Road lobby calls for more investment ahead of EU transport policy review

As much as 20% of Europe’s GDP is supported by road transport, according to a new study by the European Union Road Federation which rejects the Commission’s 2001 idea of operating a ‘modal shift’ to rail.

Lobbyists are now fighting for the attention of the European Commission ahead of a review of the Union’s transport policy, due by the end of April.

The EU’s main objectives on transport policy were defined in the 2001 White Paper as:

  • to achieve a better balance between road and other modes of transport and create conditions for a ‘modal shift’, away from road;
  • to ‘decouple’ transport growth from rising economic activity;
  • to ensure the costs of different transports reflect their ‘external costs’; (including environmental damage, congestion, human casualties, etc.);
  • to reduce casualties, particularly on roads.

However, since then, the Commission has highlighted some “outstanding developments” that give good reason for an update of the EU’s transport policy. It highlighted these as:

  • EU enlargement to ten new countries;
  • weak economic growth;
  • high oil prices;
  • safety concerns.

In a speech last year, Commission Vice-President and EU Transport Commissioner Jacques Barrot said the EU should reconsider its policy to decouple transport growth from economic growth. “I think we have evolved on this question,” Barrot told a debate organised by the European Policy Centre (EPC) on 5 June 2005. “Mobility has become an essential factor for competitiveness, one should not restrain it when our growth levels are low.”

The European Road Federation (ERF) published on 3 March 2006 a new publication on the socio-economic benefits of road transport. The publication points to what is sees as a "worrisome trend of declining investments in road infrastructure," which according to the ERF, "is […] threatening our welfare model based on safe and efficient individual mobility."

The ERF claims that "hard-data evidence clearly shows that roads in Europe contribute to as much as 20% of GDP." It cites the A7 motorway across the Valencia Region in Spain as an example. According to the ERF publication, the motorway has contributed to "as much as 1.5% of the overall regional GDP growth".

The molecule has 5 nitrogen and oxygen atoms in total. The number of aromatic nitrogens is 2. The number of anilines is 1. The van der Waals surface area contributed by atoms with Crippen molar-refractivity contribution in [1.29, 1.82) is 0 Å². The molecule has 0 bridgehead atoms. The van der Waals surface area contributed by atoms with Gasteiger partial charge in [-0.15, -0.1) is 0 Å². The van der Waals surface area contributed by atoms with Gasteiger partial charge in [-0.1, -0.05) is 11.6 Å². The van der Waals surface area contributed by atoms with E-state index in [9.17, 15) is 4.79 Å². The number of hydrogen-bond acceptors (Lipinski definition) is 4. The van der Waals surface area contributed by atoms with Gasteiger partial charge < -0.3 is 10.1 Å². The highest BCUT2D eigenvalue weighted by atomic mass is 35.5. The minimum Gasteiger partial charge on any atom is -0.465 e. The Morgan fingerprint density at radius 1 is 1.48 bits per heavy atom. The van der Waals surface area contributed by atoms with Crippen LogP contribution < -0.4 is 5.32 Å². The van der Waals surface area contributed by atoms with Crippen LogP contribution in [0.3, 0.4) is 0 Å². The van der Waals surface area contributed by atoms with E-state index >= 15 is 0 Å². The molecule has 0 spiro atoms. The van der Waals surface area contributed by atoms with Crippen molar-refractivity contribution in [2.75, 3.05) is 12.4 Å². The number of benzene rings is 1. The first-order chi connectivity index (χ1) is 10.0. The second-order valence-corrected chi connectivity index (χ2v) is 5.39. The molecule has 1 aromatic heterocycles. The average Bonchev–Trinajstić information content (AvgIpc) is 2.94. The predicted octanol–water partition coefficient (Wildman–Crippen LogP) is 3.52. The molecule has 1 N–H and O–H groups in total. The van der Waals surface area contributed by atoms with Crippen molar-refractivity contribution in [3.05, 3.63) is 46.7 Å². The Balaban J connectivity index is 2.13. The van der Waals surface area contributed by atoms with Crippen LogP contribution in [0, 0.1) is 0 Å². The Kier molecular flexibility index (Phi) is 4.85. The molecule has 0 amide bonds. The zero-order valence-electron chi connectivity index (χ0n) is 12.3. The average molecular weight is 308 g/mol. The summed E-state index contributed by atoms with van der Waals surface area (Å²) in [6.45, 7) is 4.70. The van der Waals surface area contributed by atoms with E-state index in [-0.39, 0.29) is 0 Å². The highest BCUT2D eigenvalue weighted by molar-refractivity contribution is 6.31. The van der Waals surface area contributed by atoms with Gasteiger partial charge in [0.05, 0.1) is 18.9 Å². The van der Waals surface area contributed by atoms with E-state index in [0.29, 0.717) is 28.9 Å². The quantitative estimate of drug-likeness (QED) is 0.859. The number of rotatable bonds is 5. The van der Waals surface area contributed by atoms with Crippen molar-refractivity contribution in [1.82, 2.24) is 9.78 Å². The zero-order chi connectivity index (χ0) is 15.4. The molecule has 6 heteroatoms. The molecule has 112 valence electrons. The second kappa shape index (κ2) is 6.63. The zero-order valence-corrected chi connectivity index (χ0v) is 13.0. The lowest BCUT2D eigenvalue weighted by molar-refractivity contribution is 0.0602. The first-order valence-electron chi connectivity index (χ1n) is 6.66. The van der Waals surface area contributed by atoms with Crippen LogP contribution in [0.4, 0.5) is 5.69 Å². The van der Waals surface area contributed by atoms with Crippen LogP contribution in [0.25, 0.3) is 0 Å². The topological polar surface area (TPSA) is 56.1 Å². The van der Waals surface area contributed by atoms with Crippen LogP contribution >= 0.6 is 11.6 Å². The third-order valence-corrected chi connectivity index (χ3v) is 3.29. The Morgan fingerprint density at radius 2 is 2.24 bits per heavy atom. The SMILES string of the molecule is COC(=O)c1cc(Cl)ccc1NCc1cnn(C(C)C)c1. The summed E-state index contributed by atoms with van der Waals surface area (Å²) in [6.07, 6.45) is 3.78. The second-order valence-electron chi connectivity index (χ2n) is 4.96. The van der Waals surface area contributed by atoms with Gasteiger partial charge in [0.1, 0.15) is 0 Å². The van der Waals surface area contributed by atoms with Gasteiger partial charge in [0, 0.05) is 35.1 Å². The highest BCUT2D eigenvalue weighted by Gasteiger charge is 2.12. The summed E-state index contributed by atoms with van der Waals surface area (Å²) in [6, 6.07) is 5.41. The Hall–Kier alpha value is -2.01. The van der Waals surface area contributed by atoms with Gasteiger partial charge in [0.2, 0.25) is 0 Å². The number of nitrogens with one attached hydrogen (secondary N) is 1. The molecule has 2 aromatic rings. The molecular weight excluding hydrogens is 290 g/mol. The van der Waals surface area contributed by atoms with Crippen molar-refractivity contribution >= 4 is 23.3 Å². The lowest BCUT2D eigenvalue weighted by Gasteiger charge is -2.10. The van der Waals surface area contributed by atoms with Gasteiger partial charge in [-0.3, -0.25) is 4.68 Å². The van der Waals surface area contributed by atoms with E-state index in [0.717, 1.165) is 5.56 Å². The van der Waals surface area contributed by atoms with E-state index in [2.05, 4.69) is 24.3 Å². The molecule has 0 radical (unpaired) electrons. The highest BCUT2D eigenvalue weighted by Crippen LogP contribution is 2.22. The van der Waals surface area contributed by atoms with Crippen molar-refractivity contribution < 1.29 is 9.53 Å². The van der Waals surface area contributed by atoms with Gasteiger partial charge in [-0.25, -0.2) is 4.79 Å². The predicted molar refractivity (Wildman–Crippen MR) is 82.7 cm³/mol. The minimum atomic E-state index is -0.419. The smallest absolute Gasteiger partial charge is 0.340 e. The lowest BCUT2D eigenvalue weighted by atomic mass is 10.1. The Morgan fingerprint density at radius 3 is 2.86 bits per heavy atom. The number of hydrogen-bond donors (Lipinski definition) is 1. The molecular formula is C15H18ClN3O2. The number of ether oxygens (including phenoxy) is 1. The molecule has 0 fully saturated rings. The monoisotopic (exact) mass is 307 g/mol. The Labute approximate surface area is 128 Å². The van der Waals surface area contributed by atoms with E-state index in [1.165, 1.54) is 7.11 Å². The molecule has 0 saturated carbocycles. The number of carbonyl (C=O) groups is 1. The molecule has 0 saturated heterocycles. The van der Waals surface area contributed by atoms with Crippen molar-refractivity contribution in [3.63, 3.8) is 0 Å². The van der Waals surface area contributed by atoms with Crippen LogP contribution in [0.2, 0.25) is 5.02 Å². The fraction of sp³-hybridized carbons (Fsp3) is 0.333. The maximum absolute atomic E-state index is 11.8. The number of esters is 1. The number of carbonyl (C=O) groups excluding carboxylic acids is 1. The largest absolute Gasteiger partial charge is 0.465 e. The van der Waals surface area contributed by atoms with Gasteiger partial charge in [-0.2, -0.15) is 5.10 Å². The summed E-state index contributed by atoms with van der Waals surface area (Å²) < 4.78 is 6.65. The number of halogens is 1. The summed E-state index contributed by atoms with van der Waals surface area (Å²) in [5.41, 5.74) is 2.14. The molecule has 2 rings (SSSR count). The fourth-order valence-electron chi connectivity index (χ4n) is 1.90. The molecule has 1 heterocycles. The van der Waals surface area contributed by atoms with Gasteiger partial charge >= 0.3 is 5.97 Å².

The International Road Transport Union (IRU) is also adamant that roads "provide the best production tool to irrigate the modern, global economy". In Europe, it points out that "85% of road freight transport in tonnage is over distances of 150 km or less." "Any political calls for a modal shift to other transport modes (e.g. rail) fly in the face of reality," says the IRU. 

"Rail has structural limits [and is] not reliable for goods delivery," points out Hubert Linssen, General Delegate for the IRU who says that, for example, there are no rail tracks leading to supermarkets. The modal shift and decoupling of road transport from economic growth, he says, is simply not happening. "It is not the Commission position anymore," Linssen believes.

Rail industry stakeholders, for their part, deplore the declining budgets for trans-European transport network (TEN-T) projects under the EU's 2007-2013 financial planning. There are 30 TEN-T projects, 22 being major rail corridors such as the Lyon-Turin liaison under the Alps. CER and UNIFE point out that financial planning for the TEN-T network were slashed from 20 bn euros to approximately 7 bn under the European Council agreement on the EU's 2007-2013 financial perspective in December last year. This, they say, compares with the 140 bn euros they estimate are needed to cover the whole of the 30 projects until 2013.

Environmental NGOs have long criticised member states for supporting road transport and the car industry. "Direct and indirect subsidies to transport, in particular road and air transport, should be halted as soon as possible. Curbing national fiscal rules that stimulate car use and ending VAT exemptions of international transport are two priority areas," says T&E, the European Federation for Transport and the Environment.

"The London and Stockholm road management schemes show that with innovation, technology and creativity it's possible to achieve much more with tax-payers money than can be achieved by simply demanding more roads," T&E Director Jos Dings told EURACTIV.

The EU's long term objectives on transport policy were defined in a Commission White Paper published in 2001: "European transport policy for 2010: time to decide".

The paper set out the general objectives for the EU's transport policy until the year 2010. Some 60 measures were defined among which were controversial plans to harmonise fuel taxation for trucks and a series of ambitious infrastructure projects. These, for the most part, never saw the light of day due to lack of financing. 

  • End April 2006: Commission to present transport policy review (White Paper)

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